What? When? How? Why?

The Writing Process

A WebQuest for High School Communication Arts Students

Designed by Mrs. A. Tynes

atynes@stjschools.org

Introduction | Task | Process | Evaluation | Conclusion | Credits |


Introduction

Have you ever wondered why English teachers require so many rules for writing? After all, writing is just sharing ideas, right? Here are some other pressing questions that you may have had in your English classes: What are graphic organizers? Why do I have to edit? HOW many drafts do I have to write?

In this webquest, you are going to learn the answers to all of those questions and more. In teacher-assigned teams, you will each become an expert in one of the following areas: Brainstorming, Drafting, Editing, Revising, and Publishing. As experts, you will lead your team through your first essay of the year. You will fill out a graphic organizer to take notes on the research you do individually. Based on your new understanding of the writing process from the research in this webquest, your team will compose an e-mail letter to Mrs. Wells, Communication Arts chairperson. Your letter will inform her of the benefits of using the writing process for quality writing. Upon receipt of her response, you will participate in a Writing Blog with other teams in Mrs. Tynes' English II classes to brainstorm ideas for your first informative essay. Also, as a part of this unit, you and your first quarter partner will work together to edit and revise your writing. Published copies of your writing will be submitted to the Advanced English II classes for an opportunity to see your writing in the first issue of PawPrintz Online, John F. Hodge Online Newspaper.

NOTE: Modifications will be made as needed for learners who may struggle with reading comprehension, or any step of the webquest process.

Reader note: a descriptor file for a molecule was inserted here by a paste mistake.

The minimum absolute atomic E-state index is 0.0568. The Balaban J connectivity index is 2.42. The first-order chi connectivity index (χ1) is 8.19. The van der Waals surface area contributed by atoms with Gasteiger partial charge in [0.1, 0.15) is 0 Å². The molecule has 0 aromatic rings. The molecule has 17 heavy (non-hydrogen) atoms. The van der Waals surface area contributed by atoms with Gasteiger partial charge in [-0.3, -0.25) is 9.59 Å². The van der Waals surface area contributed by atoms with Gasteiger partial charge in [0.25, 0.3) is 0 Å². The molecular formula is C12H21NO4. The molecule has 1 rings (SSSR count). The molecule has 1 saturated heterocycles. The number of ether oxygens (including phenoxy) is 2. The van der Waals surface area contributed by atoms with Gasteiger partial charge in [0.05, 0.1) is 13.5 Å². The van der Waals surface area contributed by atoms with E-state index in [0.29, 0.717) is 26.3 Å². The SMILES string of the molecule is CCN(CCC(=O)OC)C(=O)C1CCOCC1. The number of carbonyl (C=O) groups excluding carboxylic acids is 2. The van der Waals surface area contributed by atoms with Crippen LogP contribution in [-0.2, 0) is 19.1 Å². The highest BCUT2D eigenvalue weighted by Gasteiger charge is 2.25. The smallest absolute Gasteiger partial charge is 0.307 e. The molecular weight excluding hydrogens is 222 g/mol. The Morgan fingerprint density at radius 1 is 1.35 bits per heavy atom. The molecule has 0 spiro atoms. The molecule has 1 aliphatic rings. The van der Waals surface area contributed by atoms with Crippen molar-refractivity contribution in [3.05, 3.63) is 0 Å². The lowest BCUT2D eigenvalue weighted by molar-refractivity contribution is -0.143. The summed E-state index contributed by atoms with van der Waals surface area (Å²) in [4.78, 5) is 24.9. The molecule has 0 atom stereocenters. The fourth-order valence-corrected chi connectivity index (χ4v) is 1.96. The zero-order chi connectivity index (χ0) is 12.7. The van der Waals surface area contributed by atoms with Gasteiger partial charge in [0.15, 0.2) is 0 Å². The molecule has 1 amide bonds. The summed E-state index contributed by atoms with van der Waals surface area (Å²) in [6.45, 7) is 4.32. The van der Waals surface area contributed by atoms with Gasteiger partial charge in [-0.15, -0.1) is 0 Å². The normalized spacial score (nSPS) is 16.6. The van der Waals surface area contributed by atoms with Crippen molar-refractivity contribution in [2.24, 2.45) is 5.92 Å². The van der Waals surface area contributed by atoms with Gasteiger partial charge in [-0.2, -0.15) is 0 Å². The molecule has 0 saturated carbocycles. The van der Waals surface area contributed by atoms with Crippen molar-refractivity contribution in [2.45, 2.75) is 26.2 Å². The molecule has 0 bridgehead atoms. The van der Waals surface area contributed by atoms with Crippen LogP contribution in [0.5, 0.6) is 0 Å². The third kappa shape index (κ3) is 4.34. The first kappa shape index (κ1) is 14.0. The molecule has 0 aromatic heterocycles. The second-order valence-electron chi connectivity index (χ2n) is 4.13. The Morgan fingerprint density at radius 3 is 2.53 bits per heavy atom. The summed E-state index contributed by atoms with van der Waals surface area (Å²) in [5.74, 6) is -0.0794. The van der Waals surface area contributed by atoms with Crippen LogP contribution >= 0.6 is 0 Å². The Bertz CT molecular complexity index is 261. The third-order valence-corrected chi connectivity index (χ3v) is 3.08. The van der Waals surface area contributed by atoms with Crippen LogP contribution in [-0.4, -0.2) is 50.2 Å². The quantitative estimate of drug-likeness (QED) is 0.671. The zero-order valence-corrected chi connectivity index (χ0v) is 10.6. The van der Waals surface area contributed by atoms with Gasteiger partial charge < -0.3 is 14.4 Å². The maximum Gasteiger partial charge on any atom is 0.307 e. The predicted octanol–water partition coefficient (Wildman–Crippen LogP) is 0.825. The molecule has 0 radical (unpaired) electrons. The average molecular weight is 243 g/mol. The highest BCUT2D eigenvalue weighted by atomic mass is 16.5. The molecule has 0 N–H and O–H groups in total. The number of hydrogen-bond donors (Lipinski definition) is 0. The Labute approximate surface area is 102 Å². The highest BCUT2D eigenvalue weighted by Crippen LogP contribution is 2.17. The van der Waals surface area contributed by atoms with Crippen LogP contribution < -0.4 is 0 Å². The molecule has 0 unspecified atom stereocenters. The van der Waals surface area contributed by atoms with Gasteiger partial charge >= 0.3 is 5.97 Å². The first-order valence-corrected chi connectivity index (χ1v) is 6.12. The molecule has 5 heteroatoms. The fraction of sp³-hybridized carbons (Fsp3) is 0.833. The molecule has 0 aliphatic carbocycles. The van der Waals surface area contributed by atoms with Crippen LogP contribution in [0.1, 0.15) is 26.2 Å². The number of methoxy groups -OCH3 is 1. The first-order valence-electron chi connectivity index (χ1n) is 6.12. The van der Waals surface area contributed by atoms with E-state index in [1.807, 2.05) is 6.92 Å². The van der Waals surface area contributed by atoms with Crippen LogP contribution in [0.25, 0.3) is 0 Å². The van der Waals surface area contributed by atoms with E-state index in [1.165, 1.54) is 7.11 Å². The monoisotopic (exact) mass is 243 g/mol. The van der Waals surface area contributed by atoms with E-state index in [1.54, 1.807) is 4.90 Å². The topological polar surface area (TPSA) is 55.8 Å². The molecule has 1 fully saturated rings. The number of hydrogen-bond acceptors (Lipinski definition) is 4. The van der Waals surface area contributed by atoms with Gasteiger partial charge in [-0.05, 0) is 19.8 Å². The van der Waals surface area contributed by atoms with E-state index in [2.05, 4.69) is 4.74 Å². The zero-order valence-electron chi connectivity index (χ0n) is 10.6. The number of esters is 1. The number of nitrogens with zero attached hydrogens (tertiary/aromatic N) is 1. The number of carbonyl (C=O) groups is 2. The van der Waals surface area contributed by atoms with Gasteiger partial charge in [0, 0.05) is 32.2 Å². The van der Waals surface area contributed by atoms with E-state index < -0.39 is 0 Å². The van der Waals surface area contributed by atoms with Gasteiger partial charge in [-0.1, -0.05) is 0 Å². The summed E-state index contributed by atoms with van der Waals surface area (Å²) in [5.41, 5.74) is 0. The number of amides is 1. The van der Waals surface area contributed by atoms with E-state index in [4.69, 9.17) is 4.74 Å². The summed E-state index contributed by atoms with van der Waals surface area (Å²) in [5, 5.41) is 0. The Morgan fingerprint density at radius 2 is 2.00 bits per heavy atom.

Task aaaaa

Your task is to compose an informative essay that follows the writing process. In order to accomplish this, there are several levels of knowledge and skill that you must first attain. Each team member will be an expert in one of the following Writing Process areas: Brainstorming, Drafting, Editing, Revising, and Publishing. (If you feel like you or your team is getting overwhelmed with the process, use the following checklist to guide you through the remainder of this webquest- Survival Guide.)

1) The team e-mail letter (to Mrs. Wells) must contain the following: (use the following handout to help you prepare your letter- Brainstorming)

  • 3-5 paragraphs (including an introductory parargraph)
  • Complete sentences (NO run-ons or fragments)
  • 5 benefits of using the Writing Process
  • MLA formatting for a formal letter (see the Little Brown Handbook for an example, online or in class)
  • Appropriate tone for a formal letter (reference on "tone" / don't be afraid to ask questions after you take notes)

2) Your informative essay must contain:

  • graphic organizer (sample: Mrs. Tynes' web)
  • first draft (may include a minimum of 3 paragraphs, hand-written or typed)
  • thesis statement
  • evidence of editing / revising
  • published (final) draft (typed, 5 paragraphs)
  • MLA formatting (headers, citation, bibliography)

Process

To accomplish this task you will be involved in the following process.

1) I will assign you to a team of five. Learn a little bit about each other partipating in an activity called: Three Truths and a Lie.

2) You must choose your roles. The choices include: Brainstorming, Drafting, Editing, Revising, and Publishing.

3) Now, using the web-based resources below, each member will become an expert on his/her topic by discovering facts and skills important to that topic. Use this information to fill out your Note-taking T-chart. You should have a minimum of 2 observations from each link. You can find these resources by clicking on the questions below. (Even if the reading is too difficult, you should be able to pick out something that you think is valuable.) Expert groups will meet so that you understand your notes before you teach your teams.